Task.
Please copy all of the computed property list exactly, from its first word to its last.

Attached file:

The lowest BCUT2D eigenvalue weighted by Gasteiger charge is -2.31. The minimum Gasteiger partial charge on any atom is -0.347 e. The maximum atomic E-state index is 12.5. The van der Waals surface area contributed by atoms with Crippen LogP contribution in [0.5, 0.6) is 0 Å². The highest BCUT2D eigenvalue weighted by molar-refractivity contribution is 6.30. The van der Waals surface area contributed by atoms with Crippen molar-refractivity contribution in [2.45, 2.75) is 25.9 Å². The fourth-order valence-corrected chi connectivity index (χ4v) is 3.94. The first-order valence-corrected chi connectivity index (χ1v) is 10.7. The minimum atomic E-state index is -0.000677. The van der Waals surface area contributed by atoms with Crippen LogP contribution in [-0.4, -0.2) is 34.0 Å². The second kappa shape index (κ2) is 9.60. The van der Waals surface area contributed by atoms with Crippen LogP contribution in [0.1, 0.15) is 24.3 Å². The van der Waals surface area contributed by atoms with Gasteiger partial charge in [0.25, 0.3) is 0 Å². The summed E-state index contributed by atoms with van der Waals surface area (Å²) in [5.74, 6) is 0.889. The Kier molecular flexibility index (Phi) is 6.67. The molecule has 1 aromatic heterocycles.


The lowest BCUT2D eigenvalue weighted by Gasteiger charge is -2.31. The minimum Gasteiger partial charge on any atom is -0.347 e. The maximum atomic E-state index is 12.5. The van der Waals surface area contributed by atoms with Crippen LogP contribution in [0.5, 0.6) is 0 Å². The highest BCUT2D eigenvalue weighted by molar-refractivity contribution is 6.30. The van der Waals surface area contributed by atoms with Crippen molar-refractivity contribution in [2.45, 2.75) is 25.9 Å². The fourth-order valence-corrected chi connectivity index (χ4v) is 3.94. The first-order valence-corrected chi connectivity index (χ1v) is 10.7. The minimum atomic E-state index is -0.000677. The van der Waals surface area contributed by atoms with Crippen LogP contribution in [-0.4, -0.2) is 34.0 Å². The second kappa shape index (κ2) is 9.60. The van der Waals surface area contributed by atoms with Crippen LogP contribution in [0.1, 0.15) is 24.3 Å². The van der Waals surface area contributed by atoms with Gasteiger partial charge in [0.25, 0.3) is 0 Å². The summed E-state index contributed by atoms with van der Waals surface area (Å²) in [5.74, 6) is 0.889. The Kier molecular flexibility index (Phi) is 6.67. The molecule has 1 aromatic heterocycles.